After completing my Master’s Degree in Education (M.Ed.) in the early 1980s, I began my career helping people relocate. I was a consultant at the Department of State, Foreign Service Institute, training groups and families in cross-cultural adaption. I introduced workshop participants to the stages of adjustment and the challenges and rewards they can expect the first few months in a new culture. During this time I was also able to undertake intensive study of Spanish, French, and Japanese languages at the Foreign Service Institute.

In the early 1990s, I worked for the Marymount School in Paris, France training faculty members on ways to introduce and discuss relocation and cultural differences in the classroom. I wrote a curriculum called KIDS ON THE GO for use in international schools that explores cross-cultural adaption issues for youngsters. I worked individually with students on challenges they faced adjusting to a new culture and I spoke with parents identifying the stages of adjustment during their transition. I gave talks to groups on the various stages of cross-cultural adjustment and suggested tools for adaption.

In Washington I worked at the Washington International School as the Development Coordinator in charge of publications and volunteer programs. Many families relocated from overseas and sought support and advice on adapting to a new school and new culture. I was able to continue to follow my passion of working with people in transition, helping them find their niche through school activities.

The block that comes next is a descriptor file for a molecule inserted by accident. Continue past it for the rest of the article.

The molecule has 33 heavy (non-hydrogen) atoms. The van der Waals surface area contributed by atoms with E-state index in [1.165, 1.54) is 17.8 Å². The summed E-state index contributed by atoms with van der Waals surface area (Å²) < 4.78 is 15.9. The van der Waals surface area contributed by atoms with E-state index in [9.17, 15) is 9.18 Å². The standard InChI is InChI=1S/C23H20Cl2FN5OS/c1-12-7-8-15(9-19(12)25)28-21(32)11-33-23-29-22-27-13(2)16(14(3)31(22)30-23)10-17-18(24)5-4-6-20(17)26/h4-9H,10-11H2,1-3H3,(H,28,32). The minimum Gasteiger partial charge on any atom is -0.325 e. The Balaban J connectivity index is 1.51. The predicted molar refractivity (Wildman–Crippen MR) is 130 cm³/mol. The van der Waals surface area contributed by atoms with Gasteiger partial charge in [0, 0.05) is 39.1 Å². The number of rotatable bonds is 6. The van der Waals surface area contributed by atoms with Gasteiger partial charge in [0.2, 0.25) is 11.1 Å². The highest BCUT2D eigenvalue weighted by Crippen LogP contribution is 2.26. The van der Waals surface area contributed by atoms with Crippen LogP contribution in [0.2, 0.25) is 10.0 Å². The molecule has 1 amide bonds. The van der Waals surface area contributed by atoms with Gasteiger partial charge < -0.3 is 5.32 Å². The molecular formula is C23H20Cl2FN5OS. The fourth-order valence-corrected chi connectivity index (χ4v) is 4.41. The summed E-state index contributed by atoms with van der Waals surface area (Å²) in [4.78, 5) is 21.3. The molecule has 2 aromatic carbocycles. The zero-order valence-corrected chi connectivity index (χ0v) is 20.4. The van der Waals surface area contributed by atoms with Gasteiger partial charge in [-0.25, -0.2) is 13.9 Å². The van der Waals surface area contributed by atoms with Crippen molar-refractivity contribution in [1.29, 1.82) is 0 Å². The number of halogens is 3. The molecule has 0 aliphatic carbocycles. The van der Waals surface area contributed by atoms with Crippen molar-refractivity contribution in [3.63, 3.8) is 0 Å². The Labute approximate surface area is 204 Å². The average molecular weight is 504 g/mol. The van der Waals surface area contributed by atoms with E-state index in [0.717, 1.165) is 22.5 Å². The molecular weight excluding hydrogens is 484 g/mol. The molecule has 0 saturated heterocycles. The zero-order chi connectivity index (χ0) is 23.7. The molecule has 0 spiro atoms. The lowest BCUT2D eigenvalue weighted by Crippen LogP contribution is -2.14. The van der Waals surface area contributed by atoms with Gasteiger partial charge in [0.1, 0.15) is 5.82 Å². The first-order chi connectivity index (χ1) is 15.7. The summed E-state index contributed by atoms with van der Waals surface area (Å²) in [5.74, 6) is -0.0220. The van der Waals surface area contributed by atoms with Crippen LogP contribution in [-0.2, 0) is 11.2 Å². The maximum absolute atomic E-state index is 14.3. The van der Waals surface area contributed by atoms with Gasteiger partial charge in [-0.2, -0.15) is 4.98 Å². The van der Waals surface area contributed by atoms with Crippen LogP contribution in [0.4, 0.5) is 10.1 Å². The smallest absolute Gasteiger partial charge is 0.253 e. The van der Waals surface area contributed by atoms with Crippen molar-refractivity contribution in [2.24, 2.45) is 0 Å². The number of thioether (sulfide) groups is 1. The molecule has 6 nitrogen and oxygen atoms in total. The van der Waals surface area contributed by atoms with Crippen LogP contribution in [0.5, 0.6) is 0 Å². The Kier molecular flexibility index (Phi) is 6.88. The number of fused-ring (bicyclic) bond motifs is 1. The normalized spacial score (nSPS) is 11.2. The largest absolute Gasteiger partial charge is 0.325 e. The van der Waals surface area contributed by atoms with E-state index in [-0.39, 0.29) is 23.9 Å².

After a move to New Orleans, Hurricane Katrina presented me with opportunities to work with people experiencing profound loss and disorientation. As a consultant and volunteer I gave families support and encouragement and listened to options for moving on emotionally and figuratively, away from the devastation.

My Training & Certification as a Life Coach

I decided to use my experiences and training to create a totally new career as a Life Coach specializing in cross-cultural adjustment. As a lifelong educator, I wanted the best training and coaching credentialing available, so I could in turn offer the best possible service to my clientele. I also made sure I spoke with several Life Coaches I knew and respected to get their take on coaching.

What I learned is that Life Coaching as a profession is relatively new, and at the moment is not regulated. Unfortunately, some folks who coach have not been trained, coached or credentialed themselves. There is no minimum for training or exam that every coach must pass before setting up shop as a professional life coach. Some schools offer programs where you take three hours of training, read a book or watch a TV program. As a result, the quality of coaches vary dramatically. Jennifer Corbin, the president of Coach U, one of the largest and oldest coach training organizations in the world, has said “I strongly suggest working with a coach that has been accredited by the International Coach Federation (ICF). The ICF provides independent certification that is the benchmark for the professional coaching industry.”